Durock meets Greenboard seams / what to mud with ?

Never posted here before . I put new Durock up in the shower , the rest of the bathroom is new Greenboard . What would you mud the seam with - Thin set or Drywall Compound wherever the two meet ? Before you answer , let me explain that the seams I am concerned with are where the tile will end and transition to the painted walls .
Basically the seam would be under the bullnose tiles , but I am worried that using the thinset will cause the mortar to be exposed too far past the seam or bullnose tiles , into the painted area . If I use joint compound at this seam , it wouldn't be directly affected by water , but I worry that it is still too close to the wettest area . From where the bullnose ends , I only have 2 inches to play with from where the medicine recessed cabinet opening is and the bullnose ends . Could I use the Joint compound or go with the thinset and make it work ? The joint on the plumbing side is only 3 -4 inches outside the tub . What's the best course to take . The old walls were all greenboard under the tile with compounded joints under the tile .
Thanks - C. Marz
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On Sun, 16 Mar 2008 08:09:54 -0700 (PDT), snipped-for-privacy@sbcglobal.net wrote:

Here's what I do in that situation, but it may not work out for you. I plan it so the joint is about 1/4" behind the last tile. I don't mud or thinset the joint at all. The tile is attached only to the backer board, by holding the thinset back from the edge of the tile enough that it doesn't end up on the greenboard. When I grout the tile, I don't allow the grout to enter the edge between the tile and greenboard. Any that does get in there I clean out before it sets. Then, I caulk that joint later with urethane caulk (after wall is painted). The two different materials are going to move relative to one another. This method allows for it.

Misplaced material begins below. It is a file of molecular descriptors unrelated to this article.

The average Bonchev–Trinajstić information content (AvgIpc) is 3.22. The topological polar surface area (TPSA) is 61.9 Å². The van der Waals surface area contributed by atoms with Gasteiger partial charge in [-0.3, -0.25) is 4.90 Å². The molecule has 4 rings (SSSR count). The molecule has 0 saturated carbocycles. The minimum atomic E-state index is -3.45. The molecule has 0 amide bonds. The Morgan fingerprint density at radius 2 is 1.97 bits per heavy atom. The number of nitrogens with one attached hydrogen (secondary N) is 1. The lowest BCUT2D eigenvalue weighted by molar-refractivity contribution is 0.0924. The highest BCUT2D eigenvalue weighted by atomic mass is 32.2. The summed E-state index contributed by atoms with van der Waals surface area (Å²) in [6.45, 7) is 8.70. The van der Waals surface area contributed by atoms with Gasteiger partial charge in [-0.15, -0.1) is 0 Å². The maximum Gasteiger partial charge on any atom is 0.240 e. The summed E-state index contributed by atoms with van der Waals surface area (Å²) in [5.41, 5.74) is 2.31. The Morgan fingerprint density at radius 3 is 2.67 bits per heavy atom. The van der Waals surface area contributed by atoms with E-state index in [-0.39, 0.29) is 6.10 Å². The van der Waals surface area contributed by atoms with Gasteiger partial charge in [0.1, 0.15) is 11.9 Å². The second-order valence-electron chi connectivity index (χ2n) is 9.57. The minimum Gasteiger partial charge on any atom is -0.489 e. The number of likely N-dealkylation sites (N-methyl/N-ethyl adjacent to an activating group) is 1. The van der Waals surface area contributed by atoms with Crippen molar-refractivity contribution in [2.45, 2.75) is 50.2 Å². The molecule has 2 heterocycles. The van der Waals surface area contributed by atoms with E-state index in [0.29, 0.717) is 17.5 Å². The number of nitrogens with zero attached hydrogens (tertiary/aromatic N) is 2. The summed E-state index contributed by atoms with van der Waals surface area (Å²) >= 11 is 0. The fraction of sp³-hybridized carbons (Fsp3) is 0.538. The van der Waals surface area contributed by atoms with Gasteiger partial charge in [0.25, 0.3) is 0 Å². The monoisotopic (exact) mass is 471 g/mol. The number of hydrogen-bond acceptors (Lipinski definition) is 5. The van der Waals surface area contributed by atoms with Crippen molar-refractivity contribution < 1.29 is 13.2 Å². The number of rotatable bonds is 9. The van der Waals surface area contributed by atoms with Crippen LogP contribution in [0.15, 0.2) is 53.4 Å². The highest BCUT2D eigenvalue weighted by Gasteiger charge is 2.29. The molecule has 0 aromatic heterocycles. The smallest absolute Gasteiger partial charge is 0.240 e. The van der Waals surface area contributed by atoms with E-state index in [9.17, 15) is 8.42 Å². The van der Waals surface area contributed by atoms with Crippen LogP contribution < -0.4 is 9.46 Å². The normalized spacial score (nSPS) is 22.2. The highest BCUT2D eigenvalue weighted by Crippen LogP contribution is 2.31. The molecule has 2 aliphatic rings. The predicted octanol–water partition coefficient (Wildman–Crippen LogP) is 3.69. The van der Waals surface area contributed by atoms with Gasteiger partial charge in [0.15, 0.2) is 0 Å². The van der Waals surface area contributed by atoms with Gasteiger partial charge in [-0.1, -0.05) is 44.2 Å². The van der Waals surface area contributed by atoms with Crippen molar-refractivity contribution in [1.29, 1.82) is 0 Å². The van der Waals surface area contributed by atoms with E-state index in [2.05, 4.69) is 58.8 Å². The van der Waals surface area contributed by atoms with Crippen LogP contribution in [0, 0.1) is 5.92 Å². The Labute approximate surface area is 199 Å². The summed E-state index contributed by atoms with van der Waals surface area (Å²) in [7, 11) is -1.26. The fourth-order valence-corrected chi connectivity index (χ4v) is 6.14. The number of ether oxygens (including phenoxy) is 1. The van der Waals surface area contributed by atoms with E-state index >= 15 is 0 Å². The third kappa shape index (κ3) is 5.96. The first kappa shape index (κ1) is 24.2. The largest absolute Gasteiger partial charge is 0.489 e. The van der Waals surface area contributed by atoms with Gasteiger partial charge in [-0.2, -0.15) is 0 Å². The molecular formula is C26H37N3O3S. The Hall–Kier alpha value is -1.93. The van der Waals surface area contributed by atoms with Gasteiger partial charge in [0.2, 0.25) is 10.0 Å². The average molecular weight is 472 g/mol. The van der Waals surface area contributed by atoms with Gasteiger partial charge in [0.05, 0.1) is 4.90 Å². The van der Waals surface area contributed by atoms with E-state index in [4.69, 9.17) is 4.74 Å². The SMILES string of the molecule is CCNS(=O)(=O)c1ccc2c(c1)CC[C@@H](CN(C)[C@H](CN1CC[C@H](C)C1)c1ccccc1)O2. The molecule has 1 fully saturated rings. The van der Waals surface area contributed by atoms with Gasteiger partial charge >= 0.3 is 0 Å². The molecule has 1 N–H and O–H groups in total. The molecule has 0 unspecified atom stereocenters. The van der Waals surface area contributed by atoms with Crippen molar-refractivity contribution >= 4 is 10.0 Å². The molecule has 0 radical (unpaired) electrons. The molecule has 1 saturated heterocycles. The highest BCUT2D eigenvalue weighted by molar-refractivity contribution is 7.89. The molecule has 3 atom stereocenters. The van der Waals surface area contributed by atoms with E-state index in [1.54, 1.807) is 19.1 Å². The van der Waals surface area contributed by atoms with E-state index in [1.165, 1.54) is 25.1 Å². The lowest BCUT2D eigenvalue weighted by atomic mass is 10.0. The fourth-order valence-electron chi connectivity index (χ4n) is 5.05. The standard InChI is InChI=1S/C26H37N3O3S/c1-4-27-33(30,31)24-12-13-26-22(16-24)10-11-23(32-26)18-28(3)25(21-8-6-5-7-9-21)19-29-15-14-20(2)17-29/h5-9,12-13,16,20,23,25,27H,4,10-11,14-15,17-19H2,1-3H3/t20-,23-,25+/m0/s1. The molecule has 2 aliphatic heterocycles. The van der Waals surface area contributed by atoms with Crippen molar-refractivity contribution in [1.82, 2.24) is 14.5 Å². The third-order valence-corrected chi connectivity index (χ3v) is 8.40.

For this to work, you've got to have the joint in the right place, and it's got to be a neat joint without big gaps.
HTH,
Paul F.
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Sheetrock Brand Durabond Setting Type Joint Compound. It comes in a bag with varying setting times..45,90,210...You mix it in a CLEAN joint compound bucket with CLEAN water with a drill and paddle. Make sure paddle,tools,bucket are cleaned BEFORE it sets.And yes the durabond on the paddle WILL set up HARD submerged in a bucket of water..LOL...Keep in mind that Durabond CAN NOT BE SANDED so don't get carried away and ONLY use it to embed the tape. Finish with regular joint compound...I use Durabond to put ALL the tape on in a house as well as the first TIGHT coat on the cornerbead..I don't get callbacks for cracks...LOL...

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I agree with this post.
I used Durbond 10 years or more on the exact same project the OP posted about to finish the joints where the concrete board met the drywall. There has never been a problem.
I did the tape bedding and first top coat in Durobond and then used regular setting sandable mud for the finish coats.
NOTE: You can not sand Durobond. It is a great time to master the less is more concept.
--
Colbyt
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